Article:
My own take on the Charnel God for my campaign world.
Mordiggian’s temples are scattered throughout Zoong. Some are tolerated like in Ularax whiles are hidden in shadow. Ghouls and other eaters of the dead view Mordiggian as the God of the Eternal Harvest. More civilized (and living folks) barely tolerate Mordiggian as a God of Funerary rites. He is not the God of the Dead nor does have anything to do with pass of the soul or spirit into the Afterlife but what happens to the mortal remains. In these areas, the Cult does have a mortal high priest who acts as the public face of the Cult.
Clerics of Mordiggian have a special rapport with low level undead. With a (D)estroy result on a Turn Undead attempt, the cleric may opt to change the attitude of undead to “Friendly”. How the GM determines what a “Friendly” reaction from a horde of zombies, well, that’s up to the GM.
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Just because the current situation has put my game on hold, it doesn’t mean my imagination has been sitting idle. So when Frog God Games had a huge sale, I just had to take advantage of it and grabbed up a copy of Razor Coast. I’ve been running The Blight and I’ve always had an interest in Razor Coast and I thought why mix them together a bit and The Blighted Coast does sound kind of cool.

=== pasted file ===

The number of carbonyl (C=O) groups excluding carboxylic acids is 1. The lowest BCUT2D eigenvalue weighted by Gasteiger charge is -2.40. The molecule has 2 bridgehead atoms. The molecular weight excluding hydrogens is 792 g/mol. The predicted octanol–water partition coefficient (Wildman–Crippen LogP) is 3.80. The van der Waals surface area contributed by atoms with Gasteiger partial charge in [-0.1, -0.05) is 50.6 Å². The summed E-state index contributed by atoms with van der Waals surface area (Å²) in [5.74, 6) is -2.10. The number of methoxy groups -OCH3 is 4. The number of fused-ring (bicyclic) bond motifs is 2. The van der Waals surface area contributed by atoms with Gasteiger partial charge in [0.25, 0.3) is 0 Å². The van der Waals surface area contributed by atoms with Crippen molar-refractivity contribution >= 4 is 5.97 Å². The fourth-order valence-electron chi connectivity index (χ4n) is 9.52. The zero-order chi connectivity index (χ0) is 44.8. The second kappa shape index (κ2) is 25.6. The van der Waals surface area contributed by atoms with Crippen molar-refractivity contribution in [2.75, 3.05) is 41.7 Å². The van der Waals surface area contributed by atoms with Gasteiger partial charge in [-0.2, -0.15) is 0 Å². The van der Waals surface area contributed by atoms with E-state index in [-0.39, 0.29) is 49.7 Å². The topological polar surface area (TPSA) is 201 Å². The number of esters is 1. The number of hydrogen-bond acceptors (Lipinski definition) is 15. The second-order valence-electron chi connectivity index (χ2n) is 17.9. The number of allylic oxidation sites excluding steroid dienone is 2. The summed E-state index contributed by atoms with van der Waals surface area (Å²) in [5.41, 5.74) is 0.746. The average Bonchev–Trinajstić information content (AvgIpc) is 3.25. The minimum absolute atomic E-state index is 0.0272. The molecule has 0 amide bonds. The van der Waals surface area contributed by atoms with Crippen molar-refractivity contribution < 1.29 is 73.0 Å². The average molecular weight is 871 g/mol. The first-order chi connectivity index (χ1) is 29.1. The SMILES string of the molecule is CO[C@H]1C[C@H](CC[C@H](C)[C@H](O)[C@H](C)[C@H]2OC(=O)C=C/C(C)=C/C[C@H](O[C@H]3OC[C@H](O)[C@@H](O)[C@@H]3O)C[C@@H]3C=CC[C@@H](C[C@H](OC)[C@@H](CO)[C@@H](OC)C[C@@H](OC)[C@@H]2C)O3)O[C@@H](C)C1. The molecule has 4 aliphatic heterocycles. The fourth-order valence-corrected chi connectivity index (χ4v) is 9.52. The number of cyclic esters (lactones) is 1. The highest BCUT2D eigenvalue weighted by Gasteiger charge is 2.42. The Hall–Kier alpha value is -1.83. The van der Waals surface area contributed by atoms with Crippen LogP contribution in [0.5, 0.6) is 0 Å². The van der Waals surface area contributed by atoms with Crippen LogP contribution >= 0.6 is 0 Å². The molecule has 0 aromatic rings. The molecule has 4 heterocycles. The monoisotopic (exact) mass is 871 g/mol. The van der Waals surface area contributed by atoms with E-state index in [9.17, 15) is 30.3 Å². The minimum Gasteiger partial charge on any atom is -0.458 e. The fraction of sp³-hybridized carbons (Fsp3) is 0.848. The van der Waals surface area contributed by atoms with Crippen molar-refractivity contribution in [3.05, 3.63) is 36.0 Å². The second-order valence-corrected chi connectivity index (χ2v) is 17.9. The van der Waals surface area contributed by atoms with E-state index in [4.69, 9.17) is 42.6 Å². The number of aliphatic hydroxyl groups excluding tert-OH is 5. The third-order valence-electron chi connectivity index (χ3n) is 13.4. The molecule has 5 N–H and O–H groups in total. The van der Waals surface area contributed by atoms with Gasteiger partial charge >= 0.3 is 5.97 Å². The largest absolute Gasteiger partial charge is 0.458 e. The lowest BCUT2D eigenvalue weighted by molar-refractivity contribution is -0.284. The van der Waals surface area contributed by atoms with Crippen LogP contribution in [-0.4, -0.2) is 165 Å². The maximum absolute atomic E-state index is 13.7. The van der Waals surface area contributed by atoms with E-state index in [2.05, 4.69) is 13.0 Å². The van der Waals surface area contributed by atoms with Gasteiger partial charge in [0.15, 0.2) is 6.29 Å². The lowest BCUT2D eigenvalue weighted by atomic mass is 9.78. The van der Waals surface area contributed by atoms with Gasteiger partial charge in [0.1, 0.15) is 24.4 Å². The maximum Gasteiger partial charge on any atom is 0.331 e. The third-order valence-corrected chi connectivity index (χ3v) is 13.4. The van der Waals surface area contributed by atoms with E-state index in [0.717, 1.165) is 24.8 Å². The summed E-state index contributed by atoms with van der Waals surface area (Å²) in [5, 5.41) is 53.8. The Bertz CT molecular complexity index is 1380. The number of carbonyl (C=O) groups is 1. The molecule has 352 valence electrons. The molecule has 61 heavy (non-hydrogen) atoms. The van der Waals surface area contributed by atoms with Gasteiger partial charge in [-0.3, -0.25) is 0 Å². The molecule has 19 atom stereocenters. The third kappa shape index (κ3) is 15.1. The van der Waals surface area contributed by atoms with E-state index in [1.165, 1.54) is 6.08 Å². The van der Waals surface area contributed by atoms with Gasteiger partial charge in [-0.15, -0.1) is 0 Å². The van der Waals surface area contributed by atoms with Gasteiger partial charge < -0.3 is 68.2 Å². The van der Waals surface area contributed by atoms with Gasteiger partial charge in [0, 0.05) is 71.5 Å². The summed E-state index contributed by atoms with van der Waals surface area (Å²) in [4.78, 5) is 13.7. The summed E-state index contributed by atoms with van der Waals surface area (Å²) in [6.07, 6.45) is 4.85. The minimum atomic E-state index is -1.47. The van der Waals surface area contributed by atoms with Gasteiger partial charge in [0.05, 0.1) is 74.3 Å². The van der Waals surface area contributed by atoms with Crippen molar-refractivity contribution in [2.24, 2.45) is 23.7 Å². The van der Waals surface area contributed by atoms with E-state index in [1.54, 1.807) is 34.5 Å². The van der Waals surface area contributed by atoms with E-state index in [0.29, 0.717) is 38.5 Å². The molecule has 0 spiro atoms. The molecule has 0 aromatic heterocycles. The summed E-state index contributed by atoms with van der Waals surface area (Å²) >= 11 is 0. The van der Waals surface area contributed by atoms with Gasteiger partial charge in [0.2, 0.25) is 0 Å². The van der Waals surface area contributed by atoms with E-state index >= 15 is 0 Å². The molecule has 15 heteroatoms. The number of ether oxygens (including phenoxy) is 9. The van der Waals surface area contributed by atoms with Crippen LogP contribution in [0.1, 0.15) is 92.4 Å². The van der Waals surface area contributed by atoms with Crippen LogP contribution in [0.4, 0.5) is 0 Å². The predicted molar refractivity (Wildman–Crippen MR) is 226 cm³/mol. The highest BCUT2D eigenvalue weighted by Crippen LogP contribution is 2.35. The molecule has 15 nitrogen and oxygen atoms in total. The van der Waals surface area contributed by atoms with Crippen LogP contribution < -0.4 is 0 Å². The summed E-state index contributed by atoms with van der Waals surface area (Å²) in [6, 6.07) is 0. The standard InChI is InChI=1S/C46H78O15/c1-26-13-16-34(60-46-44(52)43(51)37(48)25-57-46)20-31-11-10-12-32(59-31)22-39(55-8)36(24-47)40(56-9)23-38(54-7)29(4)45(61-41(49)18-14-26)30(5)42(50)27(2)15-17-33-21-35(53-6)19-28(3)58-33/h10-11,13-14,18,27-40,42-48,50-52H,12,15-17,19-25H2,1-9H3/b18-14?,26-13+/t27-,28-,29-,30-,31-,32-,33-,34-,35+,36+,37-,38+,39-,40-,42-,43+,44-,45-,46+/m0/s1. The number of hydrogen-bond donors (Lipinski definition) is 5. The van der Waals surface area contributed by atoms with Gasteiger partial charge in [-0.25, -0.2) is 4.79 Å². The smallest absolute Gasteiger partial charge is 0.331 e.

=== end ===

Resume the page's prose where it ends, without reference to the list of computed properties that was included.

I’ve already written a lot about The Blight and it’s Gothic horror and weird fantasy influences. I didn’t touch on the nautical themes in the book. Parts of the Levee campaign adventures take place on the Unsea and the Between. There’s a large dock/merchant district in Castorhage. So yeah there’s some nautical stuff there. Now, Razor Coast is Pirates/Polynesian/Caribbean influenced setting. So it sounds like they may not have that much in common.
From a rules standpoint, Razor Coast has much more robust rules for swashbuckling (especially gear), black powder weapons, and ships than The Blight. While ships play only small role (depending on how you are playing it). Black powder is mentioned as option and I think it fits well. Moving the Blight setting technology more along the Age of Sail rather than Medieval. Which is a cool thing. I like switching between various campaign settings with various levels of technology and still being able to use the same rules. It’s easier on me as the GM and the players. The Blight setting book also has some bits about Castorhage’s attempts to become a world power (and even a power in the Between). Once again, this prime for adding in pirates.